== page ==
Wednesday Gannett (NYSE:GCI) slashed its quarterly dividends by 90% to $0.04/share. The company is responding to the recession in US and UK by reducing the payout to shareholders, which will save it close to $325 million/year. The new dividend is a cent and a half lower than its first dividend in 1967 of $0.054/share. The move comes about a month after company executives said they would meet to evaluate the dividend.
The most recent cut ended a streak of 39 consecutive dividend increases for this dividend aristocrat. I initiated a small position in Ganett back in May 2008. The first signs of trouble came in July when the company stopped increasing its dividends. Since it was well covered I just let dividends reinvest. As the market tanked I sold some covered calls, in order to recoup some of my investment back.
With the most recent dividend cut I sold near Wednesday's open. I see further deterioration in Gannet’s newspaper business. The company doesn’t seem like a value proposition either, given the large portions of goodwill on its assets side of the balance sheet.
This marks the third dividend cut for the year for a member of the dividend aristocrats. There have been 12 dividend increases so far in 2009 on the other hand.
The newspaper industry has been hit hard by increased online competition and the economic crisis. Traditional media companies have been left with declining sales and profits and have had to cope by reducing workforce and cutting or suspending dividends altogether.
Just a week ago the New Times (NYSE:NYT) suspended its dividends, after reducing the quarterly payments from $0.23 to $0.06/share in November.
The McClatchy Company (NYSE:MNI) is another example of a newspaper company in trouble. In September 2008 the quarterly dividend was cut in half to $0.09 in an effort to preserve cash. In January however, the company announced a suspension of its dividend payments.
Before the early 1990’s the newspaper industry was doing very well, earning monopoly like returns. Here’s an excrept from Berkshire Hathaway’s 1991 letter to shareholders, explaining why newspapers were a wide moat business in the past:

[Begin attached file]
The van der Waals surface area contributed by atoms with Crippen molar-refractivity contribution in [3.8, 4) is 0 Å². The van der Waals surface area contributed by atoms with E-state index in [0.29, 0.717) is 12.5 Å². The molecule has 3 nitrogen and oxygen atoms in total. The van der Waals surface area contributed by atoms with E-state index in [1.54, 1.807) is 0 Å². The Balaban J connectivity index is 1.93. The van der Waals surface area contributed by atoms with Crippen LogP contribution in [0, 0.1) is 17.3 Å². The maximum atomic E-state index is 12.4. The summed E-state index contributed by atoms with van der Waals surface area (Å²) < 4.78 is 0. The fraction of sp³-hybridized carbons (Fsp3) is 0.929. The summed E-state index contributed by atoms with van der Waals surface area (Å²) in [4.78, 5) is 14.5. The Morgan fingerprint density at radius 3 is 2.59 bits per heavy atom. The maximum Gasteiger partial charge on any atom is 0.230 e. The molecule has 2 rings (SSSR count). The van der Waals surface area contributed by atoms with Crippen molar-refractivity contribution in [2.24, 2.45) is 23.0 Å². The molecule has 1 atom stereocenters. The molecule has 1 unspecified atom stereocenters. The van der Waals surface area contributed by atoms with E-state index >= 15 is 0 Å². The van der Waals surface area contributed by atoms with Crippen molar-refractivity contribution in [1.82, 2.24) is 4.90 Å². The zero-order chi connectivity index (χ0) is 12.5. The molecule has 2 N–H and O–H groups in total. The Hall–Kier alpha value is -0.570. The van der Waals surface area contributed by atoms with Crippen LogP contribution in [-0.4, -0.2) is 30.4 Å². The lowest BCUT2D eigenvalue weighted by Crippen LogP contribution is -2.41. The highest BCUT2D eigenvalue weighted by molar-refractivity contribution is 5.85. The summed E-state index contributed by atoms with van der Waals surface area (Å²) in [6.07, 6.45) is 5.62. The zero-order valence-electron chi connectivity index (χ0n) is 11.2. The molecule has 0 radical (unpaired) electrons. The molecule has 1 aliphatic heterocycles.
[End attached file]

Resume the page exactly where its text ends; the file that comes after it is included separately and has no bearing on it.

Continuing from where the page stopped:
The industry’s staggering returns could be simply explained. For most of the 20th Century, newspapers were the primary source of information for the American public. Whether the subject was sports, finance, or politics, newspapers reigned supreme. Just as important, their ads were the easiest way to find job opportunities or to learn the price of groceries at your town’s supermarkets.
The great majority of families therefore felt the need for a paper every day, but understandably most didn’t wish to pay for two. Advertisers preferred the paper with the most circulation, and readers tended to want the paper with the most ads and news pages. This circularity led to a law of the newspaper jungle: Survival of the Fattest.
Thus, when two or more papers existed in a major city (which was almost universally the case a century ago), the one that pulled ahead usually emerged as the stand-alone winner. After competition disappeared, the paper’s pricing power in both advertising and circulation was unleashed. Typically, rates for both advertisers and readers would be raised annually – and the profits rolled in. For owners this was economic heaven.
The thing that is most important, as a dividend growth investor is that sectors and stocks come and go and not one thing is certain. One has to remain flexible and not concentrate his/her portfolio holdings in just a handful of stocks from similar sectors.
For example in 1989, the number of companies in the dividend aristocrats index was only 26. Only 7 of the original companies still remain in the index right now. The companies are: DOV, EMR, JNJ, KO, LOW, MMM and PG. Even buy and hold investors should expect some turnover. The percentage of companies that remain in the index after 10 years is about 30%. There have been about 116 companies that have gone through the index for the 15-year period form 1989 to 2004.
In addition to that, one has to constantly look for new additions to their dividend portfolio, which could turn out well for them. Investors should never “get married” to a position. If the position does not perform as well as you expected, it is ok to sell, even if you are a buy and hold investor.
The best investment is always ahead of you, not behind you.